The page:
Tuesday, November 28, 2006

Teaching Graphic Novels: Stuck Rubber Baby

At Cornell, where I am currently an ABD struggling to finish a dissertation, there is a program known as the First-Year Writing Seminars program. These are roughly the equivalent of the various Freshman English and Expository Writing classes you get at most (all?) colleges. But there are serious differences too, and -- so far as I can tell from my limited perspective as a three-time teacher of one -- the Cornell program is a significant improvement over the usual fare.

The major improvement is that the courses are designed around (in their phrase) "writing in the disciplines". That is, rather than simply trying to teach "expository writing" in a sort of general way, or making everyone do English Lit as their writing focus, the courses are taught in areas throughout the curriculum; and the focus is supposed to be how to write in the discipline you're teaching. This recognizes that writing a physics paper, an anthropology essay and a linguistics analysis are very different things. The courses also are each designed around a topic: in theory the class spends half its time analyzing the subject matter and half its time on writing. This means that the students actually have something to write about, also an obvious improvement.

As a grad student in history, I've so far offered three of the seminars. Most grad students offer seminars on topics which more-or-less closely match their dissertation research, for obvious reasons. But I sort of felt that I should offer classes which would appeal to First Year Students, many of whom will never take another history class. (A lot of the dissertation topics strike me as too narrow and esoteric.) So the first time around I offered a seminar called "The Sixties", a topic which I felt (correctly) would have a natural audience; and it seemed to go well enough. A few years later, I was able to offer two more seminars in the course of a year, one in the fall and one in the spring. Rather than simply repeat my earlier seminar, I decided I'd like to try a new one, so I offered a class in....

Historical fiction.

Yeah, I know. A program where the specific benefit is teaching in the disciplines, and teaching writing in the disciplines, I, a historian-in-training, offered what was essentially a literature class -- an area in which I have no post-undergraduate training. Of course, we talked about history as well as fiction; but the class was centered around historical novels, and that was the basis of the essays the class wrote.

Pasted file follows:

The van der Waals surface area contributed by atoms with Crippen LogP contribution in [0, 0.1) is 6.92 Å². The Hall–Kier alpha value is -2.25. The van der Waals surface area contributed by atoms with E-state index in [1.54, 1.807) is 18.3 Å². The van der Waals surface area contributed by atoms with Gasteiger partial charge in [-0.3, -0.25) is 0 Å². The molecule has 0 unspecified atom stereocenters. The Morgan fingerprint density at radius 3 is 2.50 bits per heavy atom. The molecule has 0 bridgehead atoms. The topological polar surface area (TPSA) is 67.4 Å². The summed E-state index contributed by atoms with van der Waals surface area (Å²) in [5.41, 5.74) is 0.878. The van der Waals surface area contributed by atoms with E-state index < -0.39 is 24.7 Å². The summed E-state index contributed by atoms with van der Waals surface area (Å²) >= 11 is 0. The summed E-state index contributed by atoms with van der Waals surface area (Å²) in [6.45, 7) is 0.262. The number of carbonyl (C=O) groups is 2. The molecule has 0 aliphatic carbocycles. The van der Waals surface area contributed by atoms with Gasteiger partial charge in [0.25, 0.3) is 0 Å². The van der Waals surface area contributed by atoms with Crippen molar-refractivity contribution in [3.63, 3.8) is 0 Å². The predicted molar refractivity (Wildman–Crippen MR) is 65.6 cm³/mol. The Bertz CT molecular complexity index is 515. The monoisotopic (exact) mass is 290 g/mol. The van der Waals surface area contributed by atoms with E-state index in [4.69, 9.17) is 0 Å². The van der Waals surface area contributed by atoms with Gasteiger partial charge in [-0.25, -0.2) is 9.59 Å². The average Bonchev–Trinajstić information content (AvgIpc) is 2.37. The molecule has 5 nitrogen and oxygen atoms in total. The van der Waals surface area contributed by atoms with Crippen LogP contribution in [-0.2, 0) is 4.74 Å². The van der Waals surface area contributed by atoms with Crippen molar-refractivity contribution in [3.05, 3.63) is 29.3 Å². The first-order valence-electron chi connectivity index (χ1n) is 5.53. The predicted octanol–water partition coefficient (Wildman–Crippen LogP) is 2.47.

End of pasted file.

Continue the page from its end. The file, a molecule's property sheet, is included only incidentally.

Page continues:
It seemed like a good idea at the time.

And, actually, I think it went pretty well -- about as well as my earlier seminar on a bona fide historical topic. (I should say that (not wanting to create two new courses if I didn't have to) I offered it twice, once in the fall of 2005 and once in the spring of 2006; my impression is that both went equally well, although of course mine is a particular and peculiar perspective on the matter.)

Now, one of the limitations of the First Year Seminar program is that you're only supposed to assign 75 pages of reading per week, to keep the workload manageable (given that they're also supposed to be writing on a weekly (or nearly weekly) basis too). My highly unscientific and rather undersourced impression is that a lot of the seminars don't obey this rule too strictly -- along with the other rules, like how much time is supposed to be spent on writing and how much rewriting is supposed to go on: talking to my students, it seems that a fair number of the seminars break these rules. FWS offered by professors (as opposed to grad students) are particularly bad on this score, and my impression is that a lot of professors just treat them like, well, any other seminar. It's in the way of things that professors are less monitored in this regard, I suppose. Fortunately, 2/3 of the FWS are offered by grad students, so most first-years (who take one each semester of their first year) will take at least one that, y'know, focuses on writing. At any rate, I felt compelled to follow the guidelines fairly closely, and did so.

Of course this meant that I could only assign a fairly small number of novels -- four, in the end, chosen for comparative brevity among other factors. (The students also each read an additional book for their long final essay, which doesn't count in the 75-page tally.) Now, keeping a discussion going about a single novel for three weeks -- which is what this turned out to mean -- was a bit tricky. I had to pick novels that could bear it. (In my experience literature courses usually spend only a week or at most two on a single novel, unless it's something both huge and complex such as Ulysses or In Search of Lost Time.) I think I did pretty well on that score if I do say so myself, but it was definitely one of the challenges I faced.